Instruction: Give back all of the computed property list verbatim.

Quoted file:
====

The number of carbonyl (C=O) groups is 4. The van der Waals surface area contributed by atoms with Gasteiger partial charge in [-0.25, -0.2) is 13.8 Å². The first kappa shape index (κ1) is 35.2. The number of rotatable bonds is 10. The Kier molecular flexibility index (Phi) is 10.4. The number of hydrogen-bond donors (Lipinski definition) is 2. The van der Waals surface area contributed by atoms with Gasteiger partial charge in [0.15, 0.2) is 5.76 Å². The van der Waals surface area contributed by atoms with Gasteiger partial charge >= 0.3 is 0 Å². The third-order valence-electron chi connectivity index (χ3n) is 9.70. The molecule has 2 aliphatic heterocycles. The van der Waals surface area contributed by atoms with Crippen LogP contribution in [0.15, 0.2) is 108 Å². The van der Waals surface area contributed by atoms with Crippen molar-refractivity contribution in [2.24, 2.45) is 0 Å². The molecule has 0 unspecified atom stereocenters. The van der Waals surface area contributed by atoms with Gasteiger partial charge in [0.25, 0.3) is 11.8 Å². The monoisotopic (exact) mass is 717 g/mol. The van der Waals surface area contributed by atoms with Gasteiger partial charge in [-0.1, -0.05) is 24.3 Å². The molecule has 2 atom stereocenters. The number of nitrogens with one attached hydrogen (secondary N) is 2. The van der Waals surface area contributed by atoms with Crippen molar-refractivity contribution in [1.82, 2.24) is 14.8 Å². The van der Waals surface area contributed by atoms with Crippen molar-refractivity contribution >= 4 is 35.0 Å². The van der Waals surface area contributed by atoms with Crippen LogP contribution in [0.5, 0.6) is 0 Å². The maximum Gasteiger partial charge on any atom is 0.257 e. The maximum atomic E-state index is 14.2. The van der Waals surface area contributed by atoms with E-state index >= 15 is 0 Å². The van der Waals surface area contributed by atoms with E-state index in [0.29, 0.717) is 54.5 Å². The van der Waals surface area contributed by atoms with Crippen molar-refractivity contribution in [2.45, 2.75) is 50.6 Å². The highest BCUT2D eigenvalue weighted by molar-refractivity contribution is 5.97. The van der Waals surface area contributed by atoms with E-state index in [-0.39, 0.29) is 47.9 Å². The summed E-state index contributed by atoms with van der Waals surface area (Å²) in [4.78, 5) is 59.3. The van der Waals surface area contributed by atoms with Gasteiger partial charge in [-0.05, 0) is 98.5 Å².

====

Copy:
The number of carbonyl (C=O) groups is 4. The van der Waals surface area contributed by atoms with Gasteiger partial charge in [-0.25, -0.2) is 13.8 Å². The first kappa shape index (κ1) is 35.2. The number of rotatable bonds is 10. The Kier molecular flexibility index (Phi) is 10.4. The number of hydrogen-bond donors (Lipinski definition) is 2. The van der Waals surface area contributed by atoms with Gasteiger partial charge in [0.15, 0.2) is 5.76 Å². The van der Waals surface area contributed by atoms with Gasteiger partial charge >= 0.3 is 0 Å². The third-order valence-electron chi connectivity index (χ3n) is 9.70. The molecule has 2 aliphatic heterocycles. The van der Waals surface area contributed by atoms with Crippen LogP contribution in [0.15, 0.2) is 108 Å². The van der Waals surface area contributed by atoms with Crippen molar-refractivity contribution in [2.24, 2.45) is 0 Å². The molecule has 0 unspecified atom stereocenters. The van der Waals surface area contributed by atoms with Gasteiger partial charge in [0.25, 0.3) is 11.8 Å². The monoisotopic (exact) mass is 717 g/mol. The van der Waals surface area contributed by atoms with Gasteiger partial charge in [-0.1, -0.05) is 24.3 Å². The molecule has 2 atom stereocenters. The number of nitrogens with one attached hydrogen (secondary N) is 2. The van der Waals surface area contributed by atoms with Crippen molar-refractivity contribution in [1.82, 2.24) is 14.8 Å². The van der Waals surface area contributed by atoms with Crippen molar-refractivity contribution >= 4 is 35.0 Å². The van der Waals surface area contributed by atoms with Crippen LogP contribution in [0.5, 0.6) is 0 Å². The maximum Gasteiger partial charge on any atom is 0.257 e. The maximum atomic E-state index is 14.2. The van der Waals surface area contributed by atoms with E-state index >= 15 is 0 Å². The van der Waals surface area contributed by atoms with E-state index in [0.29, 0.717) is 54.5 Å². The van der Waals surface area contributed by atoms with Crippen molar-refractivity contribution in [2.45, 2.75) is 50.6 Å². The highest BCUT2D eigenvalue weighted by molar-refractivity contribution is 5.97. The van der Waals surface area contributed by atoms with E-state index in [-0.39, 0.29) is 47.9 Å². The summed E-state index contributed by atoms with van der Waals surface area (Å²) in [4.78, 5) is 59.3. The van der Waals surface area contributed by atoms with Gasteiger partial charge in [-0.05, 0) is 98.5 Å².